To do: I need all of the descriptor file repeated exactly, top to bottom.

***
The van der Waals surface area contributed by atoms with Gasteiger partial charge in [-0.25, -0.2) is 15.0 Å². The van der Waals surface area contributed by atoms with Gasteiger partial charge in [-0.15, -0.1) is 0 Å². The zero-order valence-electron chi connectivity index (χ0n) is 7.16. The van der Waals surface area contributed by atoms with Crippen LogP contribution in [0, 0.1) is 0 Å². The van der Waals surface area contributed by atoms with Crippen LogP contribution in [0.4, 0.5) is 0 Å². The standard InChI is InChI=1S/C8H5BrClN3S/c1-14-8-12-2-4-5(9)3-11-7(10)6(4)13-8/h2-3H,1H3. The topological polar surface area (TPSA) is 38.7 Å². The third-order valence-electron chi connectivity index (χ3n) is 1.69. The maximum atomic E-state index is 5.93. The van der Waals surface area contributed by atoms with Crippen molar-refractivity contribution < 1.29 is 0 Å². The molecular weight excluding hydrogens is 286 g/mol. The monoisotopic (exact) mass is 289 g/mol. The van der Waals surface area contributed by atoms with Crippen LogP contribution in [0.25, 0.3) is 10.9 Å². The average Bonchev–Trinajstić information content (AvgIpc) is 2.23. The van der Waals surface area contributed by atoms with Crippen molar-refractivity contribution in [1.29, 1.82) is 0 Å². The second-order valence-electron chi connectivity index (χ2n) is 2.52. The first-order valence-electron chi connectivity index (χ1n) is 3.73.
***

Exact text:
The van der Waals surface area contributed by atoms with Gasteiger partial charge in [-0.25, -0.2) is 15.0 Å². The van der Waals surface area contributed by atoms with Gasteiger partial charge in [-0.15, -0.1) is 0 Å². The zero-order valence-electron chi connectivity index (χ0n) is 7.16. The van der Waals surface area contributed by atoms with Crippen LogP contribution in [0, 0.1) is 0 Å². The van der Waals surface area contributed by atoms with Crippen LogP contribution in [0.4, 0.5) is 0 Å². The standard InChI is InChI=1S/C8H5BrClN3S/c1-14-8-12-2-4-5(9)3-11-7(10)6(4)13-8/h2-3H,1H3. The topological polar surface area (TPSA) is 38.7 Å². The third-order valence-electron chi connectivity index (χ3n) is 1.69. The maximum atomic E-state index is 5.93. The van der Waals surface area contributed by atoms with Crippen molar-refractivity contribution < 1.29 is 0 Å². The molecular weight excluding hydrogens is 286 g/mol. The monoisotopic (exact) mass is 289 g/mol. The van der Waals surface area contributed by atoms with Crippen LogP contribution in [0.25, 0.3) is 10.9 Å². The average Bonchev–Trinajstić information content (AvgIpc) is 2.23. The van der Waals surface area contributed by atoms with Crippen molar-refractivity contribution in [1.29, 1.82) is 0 Å². The second-order valence-electron chi connectivity index (χ2n) is 2.52. The first-order valence-electron chi connectivity index (χ1n) is 3.73.